Opinion: This game is rigged! Thoughts on the former police station

Nov 3, 2023

At its October 30 meeting, the Dartmouth Select Board entertained the Historical Commission once again, this time to consider whether to approve a feasibility study on the potential reuse of the former police station. This visit afforded the Commission an opportunity to update the public about its progress to save the building from the wrecking ball. 

The Select Board chair wasted no time in correcting the Commission chair stating that what was being requested was a “study,” not a “feasibility study.” Why is the term feasibility so objectionable? Perhaps because it suggests a process that the adaptive reuse of this building is feasible. That’s how trivial the Select Board can get using semantics to illustrate a distinction without a difference. 

During the proceedings, certain members of the Select Board disputed the Commission’s testimony. Again, citing concerns about the building’s safety and air quality, at least a couple of Select Board members stated they were too fearful to go into that building. How can Select Board members refuse to do a site visit to examine the conditions of a building over which they have authority? And, without first-hand knowledge, essentially refute any report by the Commission that the conditions aren’t as unsafe as town officials have claimed.

Based on recent findings by volunteer consultants and informed by past reports, the Commission’s good faith efforts were rewarded with a pyrrhic victory. The Select Board voted unanimously to support a renewed effort by the town administrator to “put together a package” for a Request for Proposal on a study for Select Board review. 

What is intended by a study package? An approach with multiple steps, the first being an environmental and structural assessment before going any further with the rest of the study? That seems reasonable to me. But to delegate the “study package” to the town administrator is analogous to a fox to guarding the henhouse. That same town administrator has been lobbying for months and years to demolish that building, using sketchy data and citing anecdotal opinions by a relatively small number of the public to support demolition. Make no mistake about it. His agenda is to focus on the design and development of a multi-million-dollar recreation center proposed in the southern part of town in the vicinity of the former police station but not on its footprint. So far, there has been a lot of talk about this recreation center but nothing concrete presented. I guess he’s keeping his options open.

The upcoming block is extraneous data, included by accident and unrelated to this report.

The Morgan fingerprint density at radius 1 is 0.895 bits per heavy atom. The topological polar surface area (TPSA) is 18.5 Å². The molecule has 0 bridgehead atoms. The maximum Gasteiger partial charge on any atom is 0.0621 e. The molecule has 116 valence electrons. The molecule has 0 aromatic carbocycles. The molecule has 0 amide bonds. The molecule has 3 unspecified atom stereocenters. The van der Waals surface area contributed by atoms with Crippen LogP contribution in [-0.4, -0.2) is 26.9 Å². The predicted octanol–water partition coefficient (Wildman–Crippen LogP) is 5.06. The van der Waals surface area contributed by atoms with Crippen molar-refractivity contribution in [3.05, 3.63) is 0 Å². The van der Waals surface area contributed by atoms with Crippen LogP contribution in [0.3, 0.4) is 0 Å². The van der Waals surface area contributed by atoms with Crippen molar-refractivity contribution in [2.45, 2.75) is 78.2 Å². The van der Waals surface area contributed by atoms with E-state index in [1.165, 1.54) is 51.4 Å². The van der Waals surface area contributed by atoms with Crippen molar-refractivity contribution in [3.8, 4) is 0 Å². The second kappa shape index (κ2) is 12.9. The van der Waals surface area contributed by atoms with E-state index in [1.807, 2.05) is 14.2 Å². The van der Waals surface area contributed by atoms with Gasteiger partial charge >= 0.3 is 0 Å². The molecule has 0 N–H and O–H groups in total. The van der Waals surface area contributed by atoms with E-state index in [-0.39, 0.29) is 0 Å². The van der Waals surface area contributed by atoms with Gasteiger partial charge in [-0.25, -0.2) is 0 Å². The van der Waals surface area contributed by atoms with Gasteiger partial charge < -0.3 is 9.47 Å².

Does anyone really believe that this study will be managed objectively? There have been enough signals by the town administrator and certain Select Board members that regardless of the results of any study, the demolition of the building is a fait accompli.  Without having begun, the town administrator alleged that the expense for a study will be a “non-starter,” my words. 

Residents need assurances that this process will be handled objectively and with integrity, no matter where they fall on this issue. The town administrator should recuse himself from this process and replaced with a consultant/subject matter expert who is not intimately involved with town administration.  Otherwise, this game is rigged.

Diane Gilbert

Dartmouth, MA